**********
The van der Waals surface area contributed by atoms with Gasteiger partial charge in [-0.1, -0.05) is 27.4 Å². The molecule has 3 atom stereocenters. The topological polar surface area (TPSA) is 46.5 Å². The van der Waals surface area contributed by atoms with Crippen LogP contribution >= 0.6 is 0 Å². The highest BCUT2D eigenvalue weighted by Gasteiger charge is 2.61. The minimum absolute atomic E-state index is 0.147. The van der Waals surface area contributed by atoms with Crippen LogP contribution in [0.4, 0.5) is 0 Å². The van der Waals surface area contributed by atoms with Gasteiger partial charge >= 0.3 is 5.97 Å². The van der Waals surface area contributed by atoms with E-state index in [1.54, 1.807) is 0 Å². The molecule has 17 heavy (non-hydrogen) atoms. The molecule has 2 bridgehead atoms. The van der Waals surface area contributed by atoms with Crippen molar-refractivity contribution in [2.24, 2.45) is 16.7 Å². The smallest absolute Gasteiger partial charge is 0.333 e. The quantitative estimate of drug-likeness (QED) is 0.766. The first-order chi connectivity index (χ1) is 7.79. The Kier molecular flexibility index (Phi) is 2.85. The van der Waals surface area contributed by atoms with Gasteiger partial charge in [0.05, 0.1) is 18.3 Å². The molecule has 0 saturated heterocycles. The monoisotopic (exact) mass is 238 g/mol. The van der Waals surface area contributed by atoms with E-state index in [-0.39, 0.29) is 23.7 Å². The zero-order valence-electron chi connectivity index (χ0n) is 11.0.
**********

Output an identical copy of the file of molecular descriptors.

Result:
The van der Waals surface area contributed by atoms with Gasteiger partial charge in [-0.1, -0.05) is 27.4 Å². The molecule has 3 atom stereocenters. The topological polar surface area (TPSA) is 46.5 Å². The van der Waals surface area contributed by atoms with Crippen LogP contribution >= 0.6 is 0 Å². The highest BCUT2D eigenvalue weighted by Gasteiger charge is 2.61. The minimum absolute atomic E-state index is 0.147. The van der Waals surface area contributed by atoms with Crippen LogP contribution in [0.4, 0.5) is 0 Å². The van der Waals surface area contributed by atoms with Gasteiger partial charge >= 0.3 is 5.97 Å². The van der Waals surface area contributed by atoms with E-state index in [1.54, 1.807) is 0 Å². The molecule has 17 heavy (non-hydrogen) atoms. The molecule has 2 bridgehead atoms. The van der Waals surface area contributed by atoms with Crippen molar-refractivity contribution in [2.24, 2.45) is 16.7 Å². The smallest absolute Gasteiger partial charge is 0.333 e. The quantitative estimate of drug-likeness (QED) is 0.766. The first-order chi connectivity index (χ1) is 7.79. The Kier molecular flexibility index (Phi) is 2.85. The van der Waals surface area contributed by atoms with Gasteiger partial charge in [0.05, 0.1) is 18.3 Å². The molecule has 0 saturated heterocycles. The monoisotopic (exact) mass is 238 g/mol. The van der Waals surface area contributed by atoms with E-state index in [-0.39, 0.29) is 23.7 Å². The zero-order valence-electron chi connectivity index (χ0n) is 11.0.